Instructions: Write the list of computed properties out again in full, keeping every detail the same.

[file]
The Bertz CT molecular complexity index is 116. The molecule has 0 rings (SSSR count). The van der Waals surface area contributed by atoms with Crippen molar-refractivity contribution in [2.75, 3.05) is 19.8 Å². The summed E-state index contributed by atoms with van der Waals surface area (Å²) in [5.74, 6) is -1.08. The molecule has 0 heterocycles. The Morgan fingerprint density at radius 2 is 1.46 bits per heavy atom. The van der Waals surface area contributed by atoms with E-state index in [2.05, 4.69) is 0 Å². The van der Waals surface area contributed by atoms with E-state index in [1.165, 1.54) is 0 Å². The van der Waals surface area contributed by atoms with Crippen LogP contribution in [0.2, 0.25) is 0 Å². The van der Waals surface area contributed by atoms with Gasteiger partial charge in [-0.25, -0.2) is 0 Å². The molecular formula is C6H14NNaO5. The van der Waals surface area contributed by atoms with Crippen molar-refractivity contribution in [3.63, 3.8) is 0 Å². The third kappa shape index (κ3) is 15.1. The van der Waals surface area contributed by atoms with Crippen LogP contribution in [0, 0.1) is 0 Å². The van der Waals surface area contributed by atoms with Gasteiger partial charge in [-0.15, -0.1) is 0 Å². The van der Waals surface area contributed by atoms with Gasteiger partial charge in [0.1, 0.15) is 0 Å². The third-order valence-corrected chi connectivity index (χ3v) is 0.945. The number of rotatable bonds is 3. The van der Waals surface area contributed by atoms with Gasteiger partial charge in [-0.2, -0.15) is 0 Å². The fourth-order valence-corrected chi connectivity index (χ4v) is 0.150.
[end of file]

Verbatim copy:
The Bertz CT molecular complexity index is 116. The molecule has 0 rings (SSSR count). The van der Waals surface area contributed by atoms with Crippen molar-refractivity contribution in [2.75, 3.05) is 19.8 Å². The summed E-state index contributed by atoms with van der Waals surface area (Å²) in [5.74, 6) is -1.08. The molecule has 0 heterocycles. The Morgan fingerprint density at radius 2 is 1.46 bits per heavy atom. The van der Waals surface area contributed by atoms with E-state index in [2.05, 4.69) is 0 Å². The van der Waals surface area contributed by atoms with E-state index in [1.165, 1.54) is 0 Å². The van der Waals surface area contributed by atoms with Crippen LogP contribution in [0.2, 0.25) is 0 Å². The van der Waals surface area contributed by atoms with Gasteiger partial charge in [-0.25, -0.2) is 0 Å². The molecular formula is C6H14NNaO5. The van der Waals surface area contributed by atoms with Crippen molar-refractivity contribution in [3.63, 3.8) is 0 Å². The third kappa shape index (κ3) is 15.1. The van der Waals surface area contributed by atoms with Crippen LogP contribution in [0, 0.1) is 0 Å². The van der Waals surface area contributed by atoms with Gasteiger partial charge in [-0.15, -0.1) is 0 Å². The van der Waals surface area contributed by atoms with Gasteiger partial charge in [0.1, 0.15) is 0 Å². The third-order valence-corrected chi connectivity index (χ3v) is 0.945. The number of rotatable bonds is 3. The van der Waals surface area contributed by atoms with Gasteiger partial charge in [-0.2, -0.15) is 0 Å². The fourth-order valence-corrected chi connectivity index (χ4v) is 0.150.